By REED GLICKSON
MARIETTA, Ga. — Historic Marietta Square remains a fresh and vibrant part of Cobb County by providing a safe, relaxing and inviting environment for residents to shop, eat and socialize with one another.
One of the many attractions Marietta Square hosts is its bi-monthly artisans market, supporting local artists who bring in many residents of the Marietta area.
The Marietta Square Trackside Artisan Showcase is hosted on the second and fourth Saturday of every month from April until November. It’s held on Mill Street of the Marietta Square.
The market was established in 2011 by local nonprofit organization The Branding Project as an addition to the extremely popular Marietta Square Farmers Market.
Local artist Rebecca Salcedo showcases and discusses some of her fine art, pet portraits and wearable arts and accessories.
Salcedo joined the Marietta Square Artisan Market when it began, 2011, and has been following her passion by painting full-time for the previous nine years.
Salcedo, the artist and creator behind Smelly Rhino Studio, obtained a French degree and an art degree from Seattle University.
Salcedo praised the market’s recent emphasis on all fine, originally made crafts as opposed to strictly fine arts and paintings.
Salcedo participates in nearly every market in the Marietta Square, and she has showed and sold art in various cities and states. However, the local artist said she “sells more art here at the Marietta Square than anywhere else, including gallerias.”
D.J. Kyle and his wife, Kristen Kyle, posed for a picture to take a quick break from enjoying their morning at the Marietta Square Artisan Market.
The Kyles make personal and intricate pieces of home décor for their brand, Simply Kyle, and have been selling their pieces at the market for two years. The Kyles are both 30 and have been married for a year and a half.
Simply Kyle produces beautiful, home-crafted pieces of home and office décor made from fine pieces of reclaimed and upcycled wood.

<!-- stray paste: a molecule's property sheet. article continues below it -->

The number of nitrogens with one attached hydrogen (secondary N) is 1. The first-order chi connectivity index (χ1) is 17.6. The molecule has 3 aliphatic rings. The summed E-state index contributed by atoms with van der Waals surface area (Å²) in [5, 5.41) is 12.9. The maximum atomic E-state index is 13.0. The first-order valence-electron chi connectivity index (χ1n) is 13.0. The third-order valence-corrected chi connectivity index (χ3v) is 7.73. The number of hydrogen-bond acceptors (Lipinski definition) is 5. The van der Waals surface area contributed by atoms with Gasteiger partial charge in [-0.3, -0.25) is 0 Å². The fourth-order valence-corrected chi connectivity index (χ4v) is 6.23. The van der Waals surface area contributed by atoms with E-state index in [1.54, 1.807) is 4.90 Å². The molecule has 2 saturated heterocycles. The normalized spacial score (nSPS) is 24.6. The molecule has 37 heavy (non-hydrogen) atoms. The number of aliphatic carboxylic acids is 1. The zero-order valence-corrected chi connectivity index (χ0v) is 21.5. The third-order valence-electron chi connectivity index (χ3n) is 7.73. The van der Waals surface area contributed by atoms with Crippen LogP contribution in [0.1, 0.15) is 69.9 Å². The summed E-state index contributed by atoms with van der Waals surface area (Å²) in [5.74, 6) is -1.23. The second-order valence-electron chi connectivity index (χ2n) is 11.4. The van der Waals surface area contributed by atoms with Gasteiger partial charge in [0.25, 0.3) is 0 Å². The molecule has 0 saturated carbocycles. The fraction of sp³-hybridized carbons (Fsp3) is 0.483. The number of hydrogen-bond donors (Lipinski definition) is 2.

D.J. Kyle, freelance carpenter creator of Simply Kyle, praised the market’s environment.
“It’s a very personal market,” he said. “We love the people and, everybody is in a good mood — very unusual for a Saturday morning.”
Serson Brannen, a local street musician, took a moment from playing the hang to discuss his new music project, In Sonitus Lux. The hang is an instrument created and developed in Switzerland no more than 16 years ago.
Music plays an important role in entertaining the many customers attending the market.
Dee Corley of Smyrna, Georgia, enjoyed the Saturday morning market during her first year of participation.
With the help of her daughter and her granddaughters, Orgonite by Healingfire offered artistic pieces crafted from orgonite and surrounded by positive energy.
These crafted pieces of orgonite have the ability to shift and clear negative energy into positive energy, Corley said.
These pieces — crafted by hand from pieces of orgonite — have a calming, healing effect contrasting those of high electronic frequencies created by high use of devices such as smart phones and computers.
This healing effect is created through the use of inorganic materials, organic materials and quartz crystal.
Corley has been crafting these pieces for just under a year but insists her family sells far more pieces in the square’s market than anywhere else. The orgonite pieces can change lives and energies, she said.
Trapp Tischner, a local full-time artist, set up her displays of handmade jewelry. Tischner is one of the original members of Marietta Square’s Trackside Artisan Showcase from its 2011 creation.
As a teacher at Walton High School at the time, she started passionately making jewelry in 2010, joining the market a year later after being convinced by inspiring friends.
Today, Tischner is a full-time artist, thriving from the sales of her products in stores from Georgia to Mississippi.
A display stand showcased the home-crafted jewelry of Tisch Jewelry Werks.
In five years, Tischner has watched the Marietta Square Trackside Artisan Showcase and her jewelry line grow rapidly. Tischner credits the growth of her jewelry line to the increasing popularity of the market.
“People know we are here now,” Tischner said. “The market has become a destination as opposed to an accidental place stumbled upon. I remember not being able to pay my first booth fee at the artist market, and now we have frequent customers that stop by yearly to as often as weekly.”
Local artist Jali Taccone took a moment to display a favorite piece of hers at the Marietta Square Trackside Artisan Showcase.
Taccone was born in Milan, Italy, and moved to New York City in 1990. In 2011, she moved to Atlanta, where she discovered some of her skills as an oil painter.
Taccone specializes in realist pieces and has begun a move toward a full-time art career.
The June 11, 2016, market was Taccone’s first day participating in the Marietta Square Trackside Artisan Showcase and, despite an initial lack of sales, she remained optimistic and grateful for the recognition and publicity the market provides for new, unestablished artists.
The Marietta Square Artisan Market provides a wonderful opportunity to shop for hand-crafted goods. It supports local artists while providing a safe, inviting and relaxing atmosphere for the entire family.
Please visit the Marietta Square Trackside Artisan Showcase’s website for any additional questions or applications to join the market.